Canada Aims to Take Film and TV Business From Georgia, Louisiana

Mark Nerys

Studio operators see strengthening greenback and rich tax breaks helping Toronto and Vancouver compete with Atlanta and New Orleans

Canadian production players see the sudden collapse of their dollar against the American greenback helping them draw projects from Georgia and Louisiana.

The Canadian loonie (one-dollar coin) on Tuesday plunged to below US$0.86 cents amid an oil bust. The extra currency savings for Hollywood film and TV projects shooting in Canada has local studio operators and equipment rental suppliers feeling more assured as they combat the lure of Atlanta and New Orleans.

Both locales offer incentives of up to 30 percent that cover eight-figure actor salaries and other above-the-line spending. "They can save 15 percent above the line. It's not 30 percent like in Atlanta and Louisiana, but it's putting Canada closer and closer to parity with our two main competitors, Atlanta and Louisiana," Paul Bronfman, chairman of Pinewood Toronto Studios and equipment supplier William F. White International told The Hollywood Reporter.

Read more Toronto: Why Hollywood Tentpoles Love Ontario

In the mid-1990s and early 2000s, generous film tax credits in Canada, combined with low exchange rates, brought the major studios north of the border in droves to make movies and TV shows. But the loonie surpassing the value of the American greenback in 2007, before settling back to around parity, allowed U.S. states outside of California with their own tax credits to take a chunk of business from Canada.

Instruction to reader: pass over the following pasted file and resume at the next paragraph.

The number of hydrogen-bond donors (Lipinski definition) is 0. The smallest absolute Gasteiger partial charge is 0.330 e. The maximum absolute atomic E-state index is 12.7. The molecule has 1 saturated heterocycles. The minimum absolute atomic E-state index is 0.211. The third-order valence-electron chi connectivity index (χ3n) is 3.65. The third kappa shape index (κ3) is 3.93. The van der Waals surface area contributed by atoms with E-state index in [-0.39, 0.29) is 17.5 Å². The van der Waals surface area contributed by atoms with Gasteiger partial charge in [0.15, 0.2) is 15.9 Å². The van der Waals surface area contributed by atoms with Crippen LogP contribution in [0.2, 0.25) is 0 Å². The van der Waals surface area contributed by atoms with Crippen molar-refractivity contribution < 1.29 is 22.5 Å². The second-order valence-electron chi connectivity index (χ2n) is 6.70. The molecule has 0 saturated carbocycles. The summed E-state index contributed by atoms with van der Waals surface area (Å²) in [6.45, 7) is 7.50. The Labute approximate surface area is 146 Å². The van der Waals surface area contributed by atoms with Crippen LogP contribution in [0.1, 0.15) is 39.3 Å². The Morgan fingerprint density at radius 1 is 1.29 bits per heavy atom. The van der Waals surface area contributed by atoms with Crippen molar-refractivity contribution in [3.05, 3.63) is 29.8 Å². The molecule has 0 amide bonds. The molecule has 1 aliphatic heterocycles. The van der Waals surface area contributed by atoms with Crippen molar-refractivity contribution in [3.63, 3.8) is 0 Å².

Ontario and Quebec sweetened their film tax credits to 25 percent all-spends, and British Columbia offered the film industry a 33 percent tax break on labor costs to help keep Vancouver doubling as Los Angeles and Toronto as New York City and Chicago, down to cop cars and mailboxes.

Now, with the Canadian dollar at 85 cents and change, studio operators report more phone calls and scouting by Los Angeles producers eyeing locations that depict Harlem or the Magnificent Mile. "I'm sure its going to be a busier year for U.S. production in Toronto in 2015," Ken Ferguson, executive director of Toronto studio Revival 629, predicted.

On the tentpole front, Toronto has David Ayer's Suicide Squad for Warner Bros. booked for pre-production and to shoot at Pinewood Toronto Studios from February to September, to be followed by Guillermo del Toro helming Pacific Rim 2 on the same stages. And Vancouver has a busy 2015 in view, with Star Trek 3 to shoot mainly in the west coast production hub, which is also set to host production on Steven Spielberg's The BFG and Uncharted, Sony’s adaptation of the video game Uncharted: Drake’s Fortune.

But Donna Zuchlinski, manager of industry development at the Ontario Media Development Corp., which markets Ontario as a film locale in Hollywood, said more than currency fluctuations are at work to bring the major studios north of the border.

She points to tax credit stability and one-stop shopping for standing sets, actors, technical crews and post-production and animation facilities. "We're a full-service jurisdiction that has tax credits and the dollar," Zuchlinski said.

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